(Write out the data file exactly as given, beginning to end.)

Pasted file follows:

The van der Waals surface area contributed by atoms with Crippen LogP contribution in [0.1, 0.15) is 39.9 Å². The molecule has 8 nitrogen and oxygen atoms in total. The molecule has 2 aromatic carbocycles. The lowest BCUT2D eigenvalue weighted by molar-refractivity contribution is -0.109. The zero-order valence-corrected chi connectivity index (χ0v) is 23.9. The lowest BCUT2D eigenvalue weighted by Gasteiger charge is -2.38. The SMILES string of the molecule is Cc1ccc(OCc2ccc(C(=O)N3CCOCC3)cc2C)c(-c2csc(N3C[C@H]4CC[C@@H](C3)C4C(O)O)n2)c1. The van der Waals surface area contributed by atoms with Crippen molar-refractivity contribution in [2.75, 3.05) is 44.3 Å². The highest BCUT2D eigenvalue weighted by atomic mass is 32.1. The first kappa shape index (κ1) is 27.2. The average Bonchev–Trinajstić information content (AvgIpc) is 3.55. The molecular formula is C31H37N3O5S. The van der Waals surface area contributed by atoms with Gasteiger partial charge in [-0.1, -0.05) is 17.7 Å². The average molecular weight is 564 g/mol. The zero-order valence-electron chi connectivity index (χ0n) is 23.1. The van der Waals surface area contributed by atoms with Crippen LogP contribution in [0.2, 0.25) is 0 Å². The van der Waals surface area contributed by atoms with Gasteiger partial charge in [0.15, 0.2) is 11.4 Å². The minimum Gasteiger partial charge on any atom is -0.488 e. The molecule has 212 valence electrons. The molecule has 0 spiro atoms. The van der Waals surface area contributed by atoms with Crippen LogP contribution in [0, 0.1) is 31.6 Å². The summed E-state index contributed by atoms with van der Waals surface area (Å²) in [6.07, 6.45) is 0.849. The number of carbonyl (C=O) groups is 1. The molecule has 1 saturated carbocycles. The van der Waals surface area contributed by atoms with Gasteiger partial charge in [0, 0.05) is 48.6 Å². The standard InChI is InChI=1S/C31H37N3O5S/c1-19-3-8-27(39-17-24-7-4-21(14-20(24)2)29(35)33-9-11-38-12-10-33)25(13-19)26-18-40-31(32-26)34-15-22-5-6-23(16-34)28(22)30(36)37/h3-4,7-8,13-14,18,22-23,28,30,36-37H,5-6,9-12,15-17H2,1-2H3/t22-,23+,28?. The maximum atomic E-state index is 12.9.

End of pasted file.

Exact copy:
The van der Waals surface area contributed by atoms with Crippen LogP contribution in [0.1, 0.15) is 39.9 Å². The molecule has 8 nitrogen and oxygen atoms in total. The molecule has 2 aromatic carbocycles. The lowest BCUT2D eigenvalue weighted by molar-refractivity contribution is -0.109. The zero-order valence-corrected chi connectivity index (χ0v) is 23.9. The lowest BCUT2D eigenvalue weighted by Gasteiger charge is -2.38. The SMILES string of the molecule is Cc1ccc(OCc2ccc(C(=O)N3CCOCC3)cc2C)c(-c2csc(N3C[C@H]4CC[C@@H](C3)C4C(O)O)n2)c1. The van der Waals surface area contributed by atoms with Crippen molar-refractivity contribution in [2.75, 3.05) is 44.3 Å². The highest BCUT2D eigenvalue weighted by atomic mass is 32.1. The first kappa shape index (κ1) is 27.2. The average Bonchev–Trinajstić information content (AvgIpc) is 3.55. The molecular formula is C31H37N3O5S. The van der Waals surface area contributed by atoms with Gasteiger partial charge in [-0.1, -0.05) is 17.7 Å². The average molecular weight is 564 g/mol. The zero-order valence-electron chi connectivity index (χ0n) is 23.1. The van der Waals surface area contributed by atoms with Crippen LogP contribution in [0.2, 0.25) is 0 Å². The van der Waals surface area contributed by atoms with Gasteiger partial charge in [0.15, 0.2) is 11.4 Å². The minimum Gasteiger partial charge on any atom is -0.488 e. The molecule has 212 valence electrons. The molecule has 0 spiro atoms. The van der Waals surface area contributed by atoms with Crippen LogP contribution in [0, 0.1) is 31.6 Å². The summed E-state index contributed by atoms with van der Waals surface area (Å²) in [6.07, 6.45) is 0.849. The number of carbonyl (C=O) groups is 1. The molecule has 1 saturated carbocycles. The van der Waals surface area contributed by atoms with Gasteiger partial charge in [0, 0.05) is 48.6 Å². The standard InChI is InChI=1S/C31H37N3O5S/c1-19-3-8-27(39-17-24-7-4-21(14-20(24)2)29(35)33-9-11-38-12-10-33)25(13-19)26-18-40-31(32-26)34-15-22-5-6-23(16-34)28(22)30(36)37/h3-4,7-8,13-14,18,22-23,28,30,36-37H,5-6,9-12,15-17H2,1-2H3/t22-,23+,28?. The maximum atomic E-state index is 12.9.